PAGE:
A Young Woman Fights Back Against Uzbekistan’s Strong Patriarchal Culture
Assault charges have been dropped against 23-year-old Uzbek Gulsanam Alijonova, who could have received a five-year prison sentence if she had been convicted of beating up two men who she said sexually harassed her.
Many people wonder if Alijonova was criminally charged for punching the men or if it was for being so brazen to stand up to a man in the conservative, patriarchal society of Uzbekistan.
News of the charges against Alijonova, who lives in the eastern Namangan Province, were announced on September 8 even though the alleged crime occurred on June 25.
It is interesting, and telling, to follow the events starting with September 8, when the Interior Ministry posted information about the case.
The Interior Ministry’s website said in its statement that on June 25 at 5:30 p.m. local time, “G.A. deliberately disregarding the rules of conduct of society…without cause beat 33-year-old U.A., inflicting physical harm on him…and further, G.A. continued her criminal activity, striking 30-year-old A.N., who was trying to calm the situation, several times in the face.”
The Uzbek website Gazeta.uz reported on the case, following closely the information on the Interior Ministry website.
Alijonova was charged with violating Section 3, Article 277 of the Criminal Code, hooliganism.
Given that the Interior Ministry had used words such as “deliberately disregarding” and “continued her criminal activity,” Alijonova’s chances in court did not look good.
But Alijonova was fortunate that the case against her did not go unnoticed.
Nikita Makarenko, a former journalist for Gazeta.uz, tweeted on September 8 that “A 23-year-old girl has beaten two guys in Namangan right after they catcalled her from a car. So she chased them in a car.”
The reaction of many on Twitter was supportive of Alijonova and critical of Uzbekistan’s law enforcement for detaining her.
Then came more information about Alijonova.
Gazeta.uz published an interview with her on September 10.
Alijonova explained that she was accompanying her sister-in-law and her 10-month-old baby to Andijon. They were outside and Alijonova’s sister-in-law was trying to arrange the trip to Andijon with a taxi driver when a car pulled up and a man started laughing and making faces at Alijonova for wearing short pants and a T-shirt.
When Alijonova replied to him, the man started using foul language, insulting Alijonova, and making some rude remarks about her mother.
Then the car with the two men drove off.
Since Alijonova already had a taxi, she jumped in and asked the driver to follow the men’s car.
She caught up with her antagonists and confronted one of them. He reportedly hurled insults at her and grabbed her shirt, at which point she started hitting him. When the other man tried to intervene, Alijonova fought him off.
Wearing short pants is not against the law in Uzbekistan, but Uzbek socieiy’s patriarical mores mean that many find it offensive.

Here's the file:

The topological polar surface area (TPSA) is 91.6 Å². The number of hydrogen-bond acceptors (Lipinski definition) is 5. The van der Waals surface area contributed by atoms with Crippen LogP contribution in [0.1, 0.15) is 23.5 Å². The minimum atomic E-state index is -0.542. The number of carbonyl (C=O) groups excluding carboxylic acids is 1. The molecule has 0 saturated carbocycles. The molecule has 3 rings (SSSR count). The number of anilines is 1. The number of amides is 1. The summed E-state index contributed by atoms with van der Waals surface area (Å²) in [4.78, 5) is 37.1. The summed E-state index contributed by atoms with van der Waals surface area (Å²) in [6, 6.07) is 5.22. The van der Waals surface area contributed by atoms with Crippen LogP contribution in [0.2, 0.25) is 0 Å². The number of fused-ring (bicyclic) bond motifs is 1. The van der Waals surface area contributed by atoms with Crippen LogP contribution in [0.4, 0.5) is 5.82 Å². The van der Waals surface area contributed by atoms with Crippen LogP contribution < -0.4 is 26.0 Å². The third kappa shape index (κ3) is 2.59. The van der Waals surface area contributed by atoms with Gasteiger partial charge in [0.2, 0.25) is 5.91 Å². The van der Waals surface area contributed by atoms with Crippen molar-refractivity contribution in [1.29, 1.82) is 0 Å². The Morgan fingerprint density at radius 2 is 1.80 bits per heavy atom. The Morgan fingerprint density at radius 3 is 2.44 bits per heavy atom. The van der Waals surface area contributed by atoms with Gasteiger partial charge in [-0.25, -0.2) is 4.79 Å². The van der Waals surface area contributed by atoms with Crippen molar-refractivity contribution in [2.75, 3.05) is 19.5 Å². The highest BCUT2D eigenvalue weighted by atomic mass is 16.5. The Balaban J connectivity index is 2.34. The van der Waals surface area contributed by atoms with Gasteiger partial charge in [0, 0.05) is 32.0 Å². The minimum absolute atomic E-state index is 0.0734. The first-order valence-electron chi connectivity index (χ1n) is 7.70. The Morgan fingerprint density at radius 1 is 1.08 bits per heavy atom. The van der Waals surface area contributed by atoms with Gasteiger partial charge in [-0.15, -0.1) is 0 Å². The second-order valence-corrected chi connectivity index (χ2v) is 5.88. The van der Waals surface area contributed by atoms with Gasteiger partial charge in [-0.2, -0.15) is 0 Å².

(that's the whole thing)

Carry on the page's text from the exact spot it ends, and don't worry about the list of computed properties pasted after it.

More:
Both men ran off in different directions but their friends, who were in a different car, started to attack the taxi driver until they saw Alijonova coming after them.
It turns out that Alijonova is a tae kwon do champion in Namangan and competes internationally. She also boxes and knows karate.
She recently worked as a volunteer during the coronavirus outbreak, bringing food to some 500 families in her district.
She is also in her third year of studies at a university.
That Gazeta.uz would side with Alijonova in the online article was a sign that public sentiment was behind the young woman in the ordeal.
And sure enough, there was ample public support for her on social networks.
Even Uzbek President Shavkat Mirziyoev’s eldest daughter mentioned Alijonova’s case in broader comments about judicial equality for women and journalists.
But while there were many other comments on social media that seemed to vindicate Alijonova, that is not usually the case for women who try to defend themselves in Uzbekistan and Central Asia in general.
Alijonova’s case also received attention outside Uzbekistan and the absurdity of charging a woman who didn’t quietly accept being insulted was apparently something Uzbek prosecutors could not ignore.
Wearing short pants is not against the law in Uzbekistan, but it is somehow offensive to the patriarchal society that demands women dress modestly and to be submissive.
Alijonova was neither of those and that clearly bothered some people.
Nowhere in the tale of Gulsanam Alijonova is there any mention of the two men who started the problem being questioned by police, lectured about stopping their vehicle to insult someone, about treating women with more respect, or apologizing for making inappropriate comments.
Alijonova was able to physically defend herself, but that is usually not the case in Central Asia.
Uzbek officials — including President Mirziyoev, the Women’s Committee, or the Senate’s gender equality committee — have been promising equal rights for women but none of them have commented publicly about Alijonova’s situation.
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